Do you think the gaviscon is helping? I ask as there is little evidence in it being more effective then keeping babies upright for 30 minutes after a feed. I know someone who only have it for certain feeds that she thought helped. Like last thing at night.

SerenityReynolds Thu 04-Feb-16 23:07:06

I think seeing a lactation specialist is a very good idea. All the midwives missed DD2's tongue tie and in hindsight I think DD1 probably had one too but it was never picked up.

We mix fed DD1 for 12 months and are doing the same with DD2 (9 weeks). I always breastfed from both sides, giving a bottle when I needed a break and never gave a "full" feed of formula. Bf at night is particularly important for supply so I always made sure I still bf at night first for at least 6 weeks. Nipple shields also helped, but I would get an assessment done first. Are you hand expressing, or using a pump? I found hand expressing soul destroying - though I never got much with a pump either, at least it was quicker! Well done for persevering - you are doing an amazing job!

Icklepickle101 Fri 05-Feb-16 12:46:16

Thank you all for helping me keep going another day!

Just seen an amazing health visitor who has helped change our latch and referred us for an upper lip tie.

DS has put on 11ozs from birth weight after losing 7% so although it's not been fun for me I'm determined to keep going as something is clearly going well for him!

SoupDragon Fri 05-Feb-16 12:50:28

Glad you can see some light at the end of the tunnel!

BatMobile Fri 05-Feb-16 13:52:31

Brilliant. You're doing amazingly. Just take each feed at a time.

Hopefully the referral will come through quickly.

In the mean time, get down to Boots and pick up some Multi Mam Compresses. Incredible little gel patches you put in the fridge then pop on sore nips after each feed. They helped me SO much in the early days.

austengirl Fri 05-Feb-16 18:45:31

So glad to hear things are on the up.smile

BatMobile Fri 05-Feb-16 21:26:03

How are you getting on? winethanks

minijoeyjojo Fri 05-Feb-16 21:42:13

It might also be thrush causing the pain. I've just been suffering after 3.5 months of it being fine. No outward symptoms other than a stinging/burning pain at each feed and after. I finally got treatment from the Drs though and within a day it was better!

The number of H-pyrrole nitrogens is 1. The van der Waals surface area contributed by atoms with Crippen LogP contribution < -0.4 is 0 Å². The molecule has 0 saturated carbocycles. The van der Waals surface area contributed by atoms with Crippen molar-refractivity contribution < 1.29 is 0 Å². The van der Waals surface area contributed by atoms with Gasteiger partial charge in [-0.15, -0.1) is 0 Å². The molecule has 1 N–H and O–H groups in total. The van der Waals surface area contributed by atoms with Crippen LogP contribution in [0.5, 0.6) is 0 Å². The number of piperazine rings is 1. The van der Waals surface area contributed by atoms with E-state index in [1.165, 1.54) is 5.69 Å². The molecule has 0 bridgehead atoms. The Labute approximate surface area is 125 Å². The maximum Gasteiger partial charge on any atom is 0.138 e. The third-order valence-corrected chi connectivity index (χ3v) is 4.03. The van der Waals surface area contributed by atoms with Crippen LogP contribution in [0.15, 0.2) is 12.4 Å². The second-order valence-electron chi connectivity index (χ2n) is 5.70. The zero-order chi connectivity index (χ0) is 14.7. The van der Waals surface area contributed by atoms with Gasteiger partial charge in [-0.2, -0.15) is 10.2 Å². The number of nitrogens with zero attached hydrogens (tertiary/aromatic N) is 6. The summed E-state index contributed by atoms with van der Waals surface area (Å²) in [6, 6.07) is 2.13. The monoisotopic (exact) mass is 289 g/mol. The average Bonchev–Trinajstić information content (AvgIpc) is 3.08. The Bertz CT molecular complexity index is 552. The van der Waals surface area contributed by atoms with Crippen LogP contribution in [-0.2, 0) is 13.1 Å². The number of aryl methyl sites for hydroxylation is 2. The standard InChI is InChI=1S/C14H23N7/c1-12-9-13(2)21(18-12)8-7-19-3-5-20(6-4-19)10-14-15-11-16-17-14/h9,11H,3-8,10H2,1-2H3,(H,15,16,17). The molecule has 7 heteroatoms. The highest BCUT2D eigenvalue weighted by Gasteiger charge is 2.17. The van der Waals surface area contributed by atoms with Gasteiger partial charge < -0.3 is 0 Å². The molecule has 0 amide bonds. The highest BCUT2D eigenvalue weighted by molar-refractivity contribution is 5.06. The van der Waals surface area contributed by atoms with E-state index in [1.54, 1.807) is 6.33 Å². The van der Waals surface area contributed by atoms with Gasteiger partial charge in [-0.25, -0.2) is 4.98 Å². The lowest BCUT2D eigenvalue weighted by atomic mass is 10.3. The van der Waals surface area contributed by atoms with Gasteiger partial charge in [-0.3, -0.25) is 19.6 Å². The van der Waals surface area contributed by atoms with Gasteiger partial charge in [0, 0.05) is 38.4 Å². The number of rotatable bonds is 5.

Worth considering too in case that is contributing.

GirlSailor Fri 05-Feb-16 23:19:02

Just wanted to say that at 3 weeks it was still painful for me, and it got miles better by about 4 weeks. One side was much easier and pain went away completely. The other side got better after the crack healed but was still white and lipstick shaped. Paying attention to positioning helped - so recreating what we had on the right on the left, but the main thing was that she got a bit bigger and it just got easier. When that happened the pain was completely gone. I'm now at 8 weeks and it's really easy.

When it was hurting I remember feeling so guilty at how difficult I found it. And then one side was suddenly fine and that meant half as much pain, and then it just got easier and easier. As soon as the pain was gone I could barely remember that it used to be hard at all.

If you want to stop, do. When I was at 3 weeks I wanted to keep going but thought I would have to stop if it was always going to hurt the way it did. I was frustrated by all the advice that it shouldn't hurt if the latch was good as I couldn't see anything wrong with it but I was still in pain. In the end she just needed time to grow and it was sorted. If I'd had known how soon the end of all the pain was I wouldn't have spent so much time worrying.

GirlSailor Sat 06-Feb-16 01:14:31

Sorry OP if that came off douchey. With my last paragraph I just meant that whatever is best for you is the way to go. So if you do want to stop then don't feel pressured but if you want to continue and are hoping it gets easier then it definitely did for me.

MigGril Sat 06-Feb-16 08:39:42

Mini thrush is very rare in the early days and highly unlikely with a 3 week old when mum has had no pain free feeding already.

Unless she has had a large amount of antibiotics with birth. Thrush normally present with older babies after a period of pain free feeding. 9out 10 times mum just needs support with poisoning and attachment. And yes you can get rid of the pain with the right support I've seen it done, but it's true that it does often also get easier as babies get bigger.

BatMobile Mon 08-Feb-16 14:49:11

How are you getting on, OP? brewcake